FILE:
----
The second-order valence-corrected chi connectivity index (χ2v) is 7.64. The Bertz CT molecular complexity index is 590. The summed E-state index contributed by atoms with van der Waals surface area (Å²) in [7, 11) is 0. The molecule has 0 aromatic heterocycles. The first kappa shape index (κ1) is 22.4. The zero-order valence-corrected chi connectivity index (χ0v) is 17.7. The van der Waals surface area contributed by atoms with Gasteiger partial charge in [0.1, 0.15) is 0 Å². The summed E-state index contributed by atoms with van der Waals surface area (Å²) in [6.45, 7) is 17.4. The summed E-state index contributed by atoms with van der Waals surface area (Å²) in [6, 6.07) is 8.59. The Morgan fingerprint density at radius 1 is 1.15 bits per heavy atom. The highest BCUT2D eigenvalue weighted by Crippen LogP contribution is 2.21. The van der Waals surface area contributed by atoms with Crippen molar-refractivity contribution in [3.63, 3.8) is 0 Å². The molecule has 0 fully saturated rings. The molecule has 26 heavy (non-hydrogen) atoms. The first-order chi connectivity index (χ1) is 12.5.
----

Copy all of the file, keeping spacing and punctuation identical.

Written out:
The second-order valence-corrected chi connectivity index (χ2v) is 7.64. The Bertz CT molecular complexity index is 590. The summed E-state index contributed by atoms with van der Waals surface area (Å²) in [7, 11) is 0. The molecule has 0 aromatic heterocycles. The first kappa shape index (κ1) is 22.4. The zero-order valence-corrected chi connectivity index (χ0v) is 17.7. The van der Waals surface area contributed by atoms with Gasteiger partial charge in [0.1, 0.15) is 0 Å². The summed E-state index contributed by atoms with van der Waals surface area (Å²) in [6.45, 7) is 17.4. The summed E-state index contributed by atoms with van der Waals surface area (Å²) in [6, 6.07) is 8.59. The Morgan fingerprint density at radius 1 is 1.15 bits per heavy atom. The highest BCUT2D eigenvalue weighted by Crippen LogP contribution is 2.21. The van der Waals surface area contributed by atoms with Crippen molar-refractivity contribution in [3.63, 3.8) is 0 Å². The molecule has 0 fully saturated rings. The molecule has 26 heavy (non-hydrogen) atoms. The first-order chi connectivity index (χ1) is 12.5.